President Trump Withdraws From Iran Deal
By Jishnu Nair – Syracuse, N.Y. (CitrusTV) – On Wednesday, President Trump officially withdrew the United States from the 2015 Joint Comprehensive Plan of Action, also known as the Iran Deal. The president also announced new economic sanctions on Iran. He went on to warn nations seeking to aid Iran that they could also face similar sanctions.
The Iran Deal was signed to ensure that Iran gave up its capability to create nuclear weapons in exchange for an escape from economic sanctions. Under the terms of the deal, Iran shipped out 98 percent of enriched uranium and shut down its plutonium production reactor.
The country also went under scrutiny from the International Atomic Energy Agency.
The major powers in the deal’s creation were the five permanent U.N. Security Council members—the U.S., Russia, China, the United Kingdom, and France—as well as Germany. These nations were involved in lifting sanctions on Iran as they continued to comply with the deal.
During his campaign, Trump repeatedly stated that he would “dismantle the disastrous deal with Iran.” In January 2018, against his own reservations, the president complied with the deal and waived some of the sanctions as required, but promised that it would be the last time such a waiver would come from the United States.
The president is supported by hawkish members of his cabinet, including National Security Adviser John Bolton and new Secretary of State Mike Pompeo, all of whom believe the current deal does not address Iran’s missile program or its behavior within the region. Iranian forces have escalated activities in Syria, Iraq, and Yemen, according to a memorandum on the White House’s website. The same memorandum says that Iran denied the IAEA access to military sites as part of their investigations
The IAEA has certified that Iran has complied with the deal at least ten times since 2015. On the day that Trump announced the United States’ withdrawal from the deal, IAEA Director General Yukiya Amano confirmed that Iranian nuclear protocols as defined in the deal were still being implemented.
Trump, however, considers Iran’s testing of ballistic missiles to be a violation of the agreement, and asked European powers such as the U.K., France, and Germany to help rewrite some of the perceived flaws in the document.
President Trump signed an executive order imposing sanctions on foreign companies that do business with Iran, with 90-to-180 day grace periods given for those companies to extract themselves from Iranian contracts before facing the sanctions.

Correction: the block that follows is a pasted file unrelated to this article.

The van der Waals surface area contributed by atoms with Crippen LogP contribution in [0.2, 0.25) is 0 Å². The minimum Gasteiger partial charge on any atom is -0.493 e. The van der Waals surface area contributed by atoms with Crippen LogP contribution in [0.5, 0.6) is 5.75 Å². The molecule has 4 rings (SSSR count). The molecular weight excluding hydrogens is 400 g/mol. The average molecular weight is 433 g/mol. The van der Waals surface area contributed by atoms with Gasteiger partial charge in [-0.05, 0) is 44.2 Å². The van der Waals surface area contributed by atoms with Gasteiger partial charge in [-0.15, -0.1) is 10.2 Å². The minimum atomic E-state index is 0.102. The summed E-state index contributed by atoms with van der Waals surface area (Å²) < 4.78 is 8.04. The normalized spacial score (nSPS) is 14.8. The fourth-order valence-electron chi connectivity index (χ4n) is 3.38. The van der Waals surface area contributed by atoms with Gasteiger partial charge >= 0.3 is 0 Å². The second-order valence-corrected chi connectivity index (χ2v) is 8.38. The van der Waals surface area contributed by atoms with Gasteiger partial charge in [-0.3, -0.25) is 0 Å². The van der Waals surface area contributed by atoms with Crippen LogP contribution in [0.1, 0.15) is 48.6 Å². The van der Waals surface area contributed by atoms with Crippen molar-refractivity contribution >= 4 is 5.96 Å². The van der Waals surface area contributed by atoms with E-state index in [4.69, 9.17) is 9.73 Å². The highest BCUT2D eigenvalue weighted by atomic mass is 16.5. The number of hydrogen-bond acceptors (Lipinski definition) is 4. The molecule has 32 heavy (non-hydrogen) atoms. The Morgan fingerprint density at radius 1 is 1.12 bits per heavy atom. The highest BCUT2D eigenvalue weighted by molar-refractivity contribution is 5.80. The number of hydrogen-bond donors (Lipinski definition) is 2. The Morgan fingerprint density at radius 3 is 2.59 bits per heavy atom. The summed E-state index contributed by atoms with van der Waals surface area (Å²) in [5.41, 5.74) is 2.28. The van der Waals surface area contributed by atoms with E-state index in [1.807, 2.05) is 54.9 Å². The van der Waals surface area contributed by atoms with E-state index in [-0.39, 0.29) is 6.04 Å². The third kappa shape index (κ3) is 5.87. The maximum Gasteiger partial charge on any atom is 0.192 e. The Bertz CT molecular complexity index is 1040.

Reactions to the sanction worldwide have generally been negative. Leaders in the U.K, France, and Germany have all publicly stated their continued committal to the deal and expressed regret on the United States’ withdrawal.
“The non-nuclear proliferation agreement is at stake,” wrote French President Emmanuel Macron in a tweet on Tuesday.
Iranian President Hassan Rouhani says that the deal could remain if the other signing parties remain a part. However, Rouhani maintained that Iran will restart enriched uranium production should the deal fall through entirely.
“This is a psychological war, we won’t allow Trump to win,” Rouhani said.
Israeli Prime Minister Benjamin Netanyahu praised Trump for his decision. In late April, Netanyahu presented documents and slides that the Israeli intelligence agency Mossad obtained, citing them as proof that Iran had violated the terms of the agreement.
“Israel fully supports President Trump’s bold decision today to reject the disastrous nuclear deal with the terrorist regime in Tehran,” Netanyahu said.
Barack Obama, who was instrumental to the deal’s creation when he was President, called the withdrawal a “serious mistake.”
“Indeed, at a time when we are all rooting for diplomacy with North Korea to succeed, walking away from the JCPOA risks losing a deal that accomplishes — with Iran — the very outcome that we are pursuing with the North Koreans,” Obama said in a statement.
The U.S. Treasury Department issued a timetable for when sanctions will return in force on Iran. On August 6, 2018, sanctions on Iranian purchases of U.S. currency, the Iranian gold trade, and the Iranian automotive sector go into effect. On November 5, 2018, more sanctions will return, including restrictions on Iran’s ports and its oil trade. Following November 5th, the Treasury’s Specially Designated Nationals And Blocked Persons List will also return in effect.